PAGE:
The Complete Works of Fante Bukowski
Noah Van Sciver
Fantagraphics; 1 edition
Noah Van Sciver’s brilliant satire Fante Bukowski is here collected so we have the standalone volumes one, two and three all in one big book to enjoy. Along with some ephemera including visual tributes by other graphic novelist artists.
Fante Bukowski is the only graphic novel I can think of where I’ve loved every minute of it despite reading many of the pages between splayed fingers. I’ve recognised myself and many of the writers I’ve either raged against – or been deeply jealous of (or both) as well as several that I’ve simply pitied for a brief moment then forgotten.
Taking the two names of his literary heroes and going as far as you can go in the wearing your influences on your sleeves department, Van Sciver’s comic anti-hero is a writer that renames himself after John Fante and Charles Bukowski. What’s (even) worse he’s sure that he’s just a poem or a drink away from success.
He crashes literary events he’d never be invited to, he hands out copies of his work to people that would never ask, he takes delusions of grandeur to a whole other level (which is obviously the point of ‘delusions of grandeur’ but then pick another whole level above even that).
I loved the first two volumes of this collection in their standalone original form. And reviewed them both. The first was pitched as a graphic novella, a single-sitting read. The second was both a rewrite of the first (borrowing and improving some of the stories and gags) and a whole new set of adventures – moving it up to full graphic novel size. And then the third, included here, puts a lid on these tales. And does so perhaps most cringe-inducing of them all.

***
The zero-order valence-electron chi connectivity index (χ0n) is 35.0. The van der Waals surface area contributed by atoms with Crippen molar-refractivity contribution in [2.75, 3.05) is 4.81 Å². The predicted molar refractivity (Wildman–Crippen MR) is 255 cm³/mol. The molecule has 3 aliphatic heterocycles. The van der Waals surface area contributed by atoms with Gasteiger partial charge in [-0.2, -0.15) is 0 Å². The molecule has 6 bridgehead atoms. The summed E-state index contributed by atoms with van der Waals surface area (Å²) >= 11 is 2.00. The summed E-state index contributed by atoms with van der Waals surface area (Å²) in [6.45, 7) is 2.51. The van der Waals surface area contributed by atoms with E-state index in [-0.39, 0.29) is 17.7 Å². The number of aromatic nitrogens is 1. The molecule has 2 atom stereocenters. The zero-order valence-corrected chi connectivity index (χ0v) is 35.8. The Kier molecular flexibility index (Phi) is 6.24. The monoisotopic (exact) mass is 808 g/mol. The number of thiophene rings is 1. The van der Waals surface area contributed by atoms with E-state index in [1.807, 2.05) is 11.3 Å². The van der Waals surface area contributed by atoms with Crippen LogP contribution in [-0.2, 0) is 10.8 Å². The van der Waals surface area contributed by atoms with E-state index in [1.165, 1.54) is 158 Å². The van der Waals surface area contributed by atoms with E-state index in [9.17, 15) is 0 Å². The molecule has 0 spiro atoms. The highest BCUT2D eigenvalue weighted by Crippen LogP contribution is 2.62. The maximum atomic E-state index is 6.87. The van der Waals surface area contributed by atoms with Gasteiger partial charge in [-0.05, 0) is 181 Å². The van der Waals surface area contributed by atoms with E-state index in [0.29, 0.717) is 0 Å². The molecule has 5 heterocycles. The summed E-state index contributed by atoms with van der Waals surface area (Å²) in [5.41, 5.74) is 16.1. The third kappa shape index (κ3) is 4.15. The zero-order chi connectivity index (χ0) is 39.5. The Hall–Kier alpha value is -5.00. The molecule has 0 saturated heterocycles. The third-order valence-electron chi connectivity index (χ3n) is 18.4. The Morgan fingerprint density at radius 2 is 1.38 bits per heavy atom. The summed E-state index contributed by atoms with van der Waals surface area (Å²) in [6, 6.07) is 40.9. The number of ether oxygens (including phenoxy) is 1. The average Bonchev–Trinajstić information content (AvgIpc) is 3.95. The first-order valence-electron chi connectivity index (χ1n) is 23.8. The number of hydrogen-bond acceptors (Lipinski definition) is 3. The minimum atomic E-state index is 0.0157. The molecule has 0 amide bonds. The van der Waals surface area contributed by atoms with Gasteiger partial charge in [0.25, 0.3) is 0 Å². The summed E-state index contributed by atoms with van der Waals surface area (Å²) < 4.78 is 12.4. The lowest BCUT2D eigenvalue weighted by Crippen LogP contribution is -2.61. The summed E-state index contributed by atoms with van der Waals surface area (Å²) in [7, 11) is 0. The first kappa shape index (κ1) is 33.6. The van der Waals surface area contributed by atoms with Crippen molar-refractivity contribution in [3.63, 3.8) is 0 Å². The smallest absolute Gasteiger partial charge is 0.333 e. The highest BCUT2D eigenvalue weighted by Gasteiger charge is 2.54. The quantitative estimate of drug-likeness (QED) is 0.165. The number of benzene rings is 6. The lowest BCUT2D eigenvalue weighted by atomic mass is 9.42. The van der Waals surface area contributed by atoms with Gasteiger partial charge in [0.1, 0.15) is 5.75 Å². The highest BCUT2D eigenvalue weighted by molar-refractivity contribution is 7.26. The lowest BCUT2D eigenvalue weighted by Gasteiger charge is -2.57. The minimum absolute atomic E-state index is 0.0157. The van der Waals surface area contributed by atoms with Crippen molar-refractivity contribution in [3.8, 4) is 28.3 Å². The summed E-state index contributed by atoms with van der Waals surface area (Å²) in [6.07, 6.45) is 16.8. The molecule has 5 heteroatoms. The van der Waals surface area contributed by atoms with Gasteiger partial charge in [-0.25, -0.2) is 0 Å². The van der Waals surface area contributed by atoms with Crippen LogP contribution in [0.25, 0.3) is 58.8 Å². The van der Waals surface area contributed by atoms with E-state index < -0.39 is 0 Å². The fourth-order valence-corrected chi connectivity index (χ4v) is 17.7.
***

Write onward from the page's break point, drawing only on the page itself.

It’s very funny and savage – so cruel, so sharp. And revisiting the storylines from the first volumes only encouraged me to read on. The third volume has Fante at his most insufferable and feeble.
Van Sciver does a great line in sad-sack, desperate buffoonery – so shallow and self-absorbed is this character. His pen does an even finer line in touch on some of Robert Crumb’s feel for the drawings he offered up in some of Bukowski’s work. So that, too, is a nice tribute.
I’ve loved other work that Van Sciver has done – as soon as I read his first Fante book I was off on a discovery. But this is his crowning achievement I believe. To date, anyway. And he’s put it to bed. Put the lid on it. Wrapped it up beautifully. Buy this for the struggling author in your life. Buy this and read it and wince.
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